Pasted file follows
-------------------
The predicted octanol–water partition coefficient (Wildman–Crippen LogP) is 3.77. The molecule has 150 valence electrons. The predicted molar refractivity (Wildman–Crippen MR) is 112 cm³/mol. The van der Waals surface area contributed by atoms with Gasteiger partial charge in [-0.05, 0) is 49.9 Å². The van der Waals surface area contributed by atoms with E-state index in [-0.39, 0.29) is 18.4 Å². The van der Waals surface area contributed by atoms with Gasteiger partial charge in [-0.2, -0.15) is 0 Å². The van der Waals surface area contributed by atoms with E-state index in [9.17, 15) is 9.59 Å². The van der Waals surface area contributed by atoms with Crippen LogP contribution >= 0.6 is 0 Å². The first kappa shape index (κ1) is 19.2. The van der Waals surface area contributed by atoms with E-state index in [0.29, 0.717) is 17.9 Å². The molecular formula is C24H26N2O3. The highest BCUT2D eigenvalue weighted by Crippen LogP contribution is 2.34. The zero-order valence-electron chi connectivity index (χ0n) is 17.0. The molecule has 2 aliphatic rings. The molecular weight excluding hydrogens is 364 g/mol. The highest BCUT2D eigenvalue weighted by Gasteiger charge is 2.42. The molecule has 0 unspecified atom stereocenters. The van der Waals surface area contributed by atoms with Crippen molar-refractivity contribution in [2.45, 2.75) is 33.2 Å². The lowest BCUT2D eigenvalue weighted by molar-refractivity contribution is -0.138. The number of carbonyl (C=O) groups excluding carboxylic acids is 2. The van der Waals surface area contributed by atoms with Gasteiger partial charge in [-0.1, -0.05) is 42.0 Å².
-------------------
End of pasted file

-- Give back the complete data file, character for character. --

The predicted octanol–water partition coefficient (Wildman–Crippen LogP) is 3.77. The molecule has 150 valence electrons. The predicted molar refractivity (Wildman–Crippen MR) is 112 cm³/mol. The van der Waals surface area contributed by atoms with Gasteiger partial charge in [-0.05, 0) is 49.9 Å². The van der Waals surface area contributed by atoms with E-state index in [-0.39, 0.29) is 18.4 Å². The van der Waals surface area contributed by atoms with Gasteiger partial charge in [-0.2, -0.15) is 0 Å². The van der Waals surface area contributed by atoms with E-state index in [9.17, 15) is 9.59 Å². The van der Waals surface area contributed by atoms with Crippen LogP contribution >= 0.6 is 0 Å². The first kappa shape index (κ1) is 19.2. The van der Waals surface area contributed by atoms with E-state index in [0.29, 0.717) is 17.9 Å². The molecular formula is C24H26N2O3. The highest BCUT2D eigenvalue weighted by Crippen LogP contribution is 2.34. The zero-order valence-electron chi connectivity index (χ0n) is 17.0. The molecule has 2 aliphatic rings. The molecular weight excluding hydrogens is 364 g/mol. The highest BCUT2D eigenvalue weighted by Gasteiger charge is 2.42. The molecule has 0 unspecified atom stereocenters. The van der Waals surface area contributed by atoms with Crippen molar-refractivity contribution in [2.45, 2.75) is 33.2 Å². The lowest BCUT2D eigenvalue weighted by molar-refractivity contribution is -0.138. The number of carbonyl (C=O) groups excluding carboxylic acids is 2. The van der Waals surface area contributed by atoms with Gasteiger partial charge in [-0.1, -0.05) is 42.0 Å².